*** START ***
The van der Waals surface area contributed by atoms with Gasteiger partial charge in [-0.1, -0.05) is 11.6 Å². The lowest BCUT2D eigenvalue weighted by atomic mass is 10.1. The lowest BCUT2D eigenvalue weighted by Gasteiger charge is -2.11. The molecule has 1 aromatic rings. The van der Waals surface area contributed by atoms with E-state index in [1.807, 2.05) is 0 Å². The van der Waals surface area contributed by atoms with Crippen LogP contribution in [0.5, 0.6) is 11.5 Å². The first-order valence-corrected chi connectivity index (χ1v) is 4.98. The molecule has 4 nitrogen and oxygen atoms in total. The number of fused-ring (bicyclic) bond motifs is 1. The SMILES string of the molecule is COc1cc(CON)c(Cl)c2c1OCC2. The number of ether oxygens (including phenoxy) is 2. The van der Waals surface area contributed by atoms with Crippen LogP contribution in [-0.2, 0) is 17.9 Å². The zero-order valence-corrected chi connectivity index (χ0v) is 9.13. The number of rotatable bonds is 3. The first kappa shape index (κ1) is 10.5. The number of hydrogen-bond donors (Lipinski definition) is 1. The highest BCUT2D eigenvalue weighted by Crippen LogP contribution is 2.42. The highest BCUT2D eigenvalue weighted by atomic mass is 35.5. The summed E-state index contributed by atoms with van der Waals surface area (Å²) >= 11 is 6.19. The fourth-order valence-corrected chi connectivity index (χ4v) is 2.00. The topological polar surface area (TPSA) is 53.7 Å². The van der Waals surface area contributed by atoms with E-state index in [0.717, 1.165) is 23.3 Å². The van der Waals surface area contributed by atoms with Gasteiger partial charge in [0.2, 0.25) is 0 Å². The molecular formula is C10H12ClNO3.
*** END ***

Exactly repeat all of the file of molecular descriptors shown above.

The van der Waals surface area contributed by atoms with Gasteiger partial charge in [-0.1, -0.05) is 11.6 Å². The lowest BCUT2D eigenvalue weighted by atomic mass is 10.1. The lowest BCUT2D eigenvalue weighted by Gasteiger charge is -2.11. The molecule has 1 aromatic rings. The van der Waals surface area contributed by atoms with E-state index in [1.807, 2.05) is 0 Å². The van der Waals surface area contributed by atoms with Crippen LogP contribution in [0.5, 0.6) is 11.5 Å². The first-order valence-corrected chi connectivity index (χ1v) is 4.98. The molecule has 4 nitrogen and oxygen atoms in total. The number of fused-ring (bicyclic) bond motifs is 1. The SMILES string of the molecule is COc1cc(CON)c(Cl)c2c1OCC2. The number of ether oxygens (including phenoxy) is 2. The van der Waals surface area contributed by atoms with Crippen LogP contribution in [-0.2, 0) is 17.9 Å². The zero-order valence-corrected chi connectivity index (χ0v) is 9.13. The number of rotatable bonds is 3. The first kappa shape index (κ1) is 10.5. The number of hydrogen-bond donors (Lipinski definition) is 1. The highest BCUT2D eigenvalue weighted by Crippen LogP contribution is 2.42. The highest BCUT2D eigenvalue weighted by atomic mass is 35.5. The summed E-state index contributed by atoms with van der Waals surface area (Å²) >= 11 is 6.19. The fourth-order valence-corrected chi connectivity index (χ4v) is 2.00. The topological polar surface area (TPSA) is 53.7 Å². The van der Waals surface area contributed by atoms with E-state index in [0.717, 1.165) is 23.3 Å². The van der Waals surface area contributed by atoms with Gasteiger partial charge in [0.2, 0.25) is 0 Å². The molecular formula is C10H12ClNO3.